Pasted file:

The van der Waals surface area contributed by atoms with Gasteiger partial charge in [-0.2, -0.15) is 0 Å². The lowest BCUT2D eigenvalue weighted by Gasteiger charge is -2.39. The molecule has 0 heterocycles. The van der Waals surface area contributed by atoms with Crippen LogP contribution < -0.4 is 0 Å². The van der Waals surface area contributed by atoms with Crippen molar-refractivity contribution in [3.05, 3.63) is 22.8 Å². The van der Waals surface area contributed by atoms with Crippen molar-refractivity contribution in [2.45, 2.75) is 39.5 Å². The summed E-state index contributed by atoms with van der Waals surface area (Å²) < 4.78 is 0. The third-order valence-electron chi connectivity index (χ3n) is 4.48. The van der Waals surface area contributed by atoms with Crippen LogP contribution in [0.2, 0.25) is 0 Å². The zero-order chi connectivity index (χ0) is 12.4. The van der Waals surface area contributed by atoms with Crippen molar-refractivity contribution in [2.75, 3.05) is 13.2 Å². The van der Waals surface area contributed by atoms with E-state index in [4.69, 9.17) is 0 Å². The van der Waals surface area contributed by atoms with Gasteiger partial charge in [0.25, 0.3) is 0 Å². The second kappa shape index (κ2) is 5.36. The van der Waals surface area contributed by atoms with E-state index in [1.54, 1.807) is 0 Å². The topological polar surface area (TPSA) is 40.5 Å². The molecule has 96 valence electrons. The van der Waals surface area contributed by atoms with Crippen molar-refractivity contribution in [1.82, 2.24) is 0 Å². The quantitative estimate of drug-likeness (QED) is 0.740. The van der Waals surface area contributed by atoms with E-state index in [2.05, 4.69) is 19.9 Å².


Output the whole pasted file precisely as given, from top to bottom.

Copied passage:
The van der Waals surface area contributed by atoms with Gasteiger partial charge in [-0.2, -0.15) is 0 Å². The lowest BCUT2D eigenvalue weighted by Gasteiger charge is -2.39. The molecule has 0 heterocycles. The van der Waals surface area contributed by atoms with Crippen LogP contribution < -0.4 is 0 Å². The van der Waals surface area contributed by atoms with Crippen molar-refractivity contribution in [3.05, 3.63) is 22.8 Å². The van der Waals surface area contributed by atoms with Crippen molar-refractivity contribution in [2.45, 2.75) is 39.5 Å². The summed E-state index contributed by atoms with van der Waals surface area (Å²) < 4.78 is 0. The third-order valence-electron chi connectivity index (χ3n) is 4.48. The van der Waals surface area contributed by atoms with Crippen LogP contribution in [0.2, 0.25) is 0 Å². The zero-order chi connectivity index (χ0) is 12.4. The van der Waals surface area contributed by atoms with Crippen molar-refractivity contribution in [2.75, 3.05) is 13.2 Å². The van der Waals surface area contributed by atoms with E-state index in [4.69, 9.17) is 0 Å². The van der Waals surface area contributed by atoms with Gasteiger partial charge in [0.25, 0.3) is 0 Å². The second kappa shape index (κ2) is 5.36. The van der Waals surface area contributed by atoms with E-state index in [1.54, 1.807) is 0 Å². The topological polar surface area (TPSA) is 40.5 Å². The molecule has 96 valence electrons. The van der Waals surface area contributed by atoms with Crippen molar-refractivity contribution in [1.82, 2.24) is 0 Å². The quantitative estimate of drug-likeness (QED) is 0.740. The van der Waals surface area contributed by atoms with E-state index in [2.05, 4.69) is 19.9 Å².